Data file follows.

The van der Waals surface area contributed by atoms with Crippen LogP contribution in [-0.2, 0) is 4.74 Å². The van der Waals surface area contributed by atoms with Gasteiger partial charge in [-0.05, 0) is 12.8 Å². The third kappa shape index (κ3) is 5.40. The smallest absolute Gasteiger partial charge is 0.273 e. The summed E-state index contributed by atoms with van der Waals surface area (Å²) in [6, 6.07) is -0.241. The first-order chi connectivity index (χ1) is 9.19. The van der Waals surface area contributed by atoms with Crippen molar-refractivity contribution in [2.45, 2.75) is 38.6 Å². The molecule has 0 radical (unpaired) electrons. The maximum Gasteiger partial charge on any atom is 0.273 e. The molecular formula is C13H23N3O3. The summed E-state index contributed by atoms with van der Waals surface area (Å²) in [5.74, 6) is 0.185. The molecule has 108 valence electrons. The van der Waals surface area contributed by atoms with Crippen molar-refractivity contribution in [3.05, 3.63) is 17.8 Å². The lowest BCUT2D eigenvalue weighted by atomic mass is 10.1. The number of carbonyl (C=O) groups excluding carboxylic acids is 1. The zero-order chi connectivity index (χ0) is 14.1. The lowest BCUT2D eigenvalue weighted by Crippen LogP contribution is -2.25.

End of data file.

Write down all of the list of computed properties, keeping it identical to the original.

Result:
The van der Waals surface area contributed by atoms with Crippen LogP contribution in [-0.2, 0) is 4.74 Å². The van der Waals surface area contributed by atoms with Gasteiger partial charge in [-0.05, 0) is 12.8 Å². The third kappa shape index (κ3) is 5.40. The smallest absolute Gasteiger partial charge is 0.273 e. The summed E-state index contributed by atoms with van der Waals surface area (Å²) in [6, 6.07) is -0.241. The first-order chi connectivity index (χ1) is 9.19. The van der Waals surface area contributed by atoms with Crippen molar-refractivity contribution in [2.45, 2.75) is 38.6 Å². The molecule has 0 radical (unpaired) electrons. The maximum Gasteiger partial charge on any atom is 0.273 e. The molecular formula is C13H23N3O3. The summed E-state index contributed by atoms with van der Waals surface area (Å²) in [5.74, 6) is 0.185. The molecule has 108 valence electrons. The van der Waals surface area contributed by atoms with Crippen molar-refractivity contribution in [3.05, 3.63) is 17.8 Å². The lowest BCUT2D eigenvalue weighted by atomic mass is 10.1. The number of carbonyl (C=O) groups excluding carboxylic acids is 1. The zero-order chi connectivity index (χ0) is 14.1. The lowest BCUT2D eigenvalue weighted by Crippen LogP contribution is -2.25.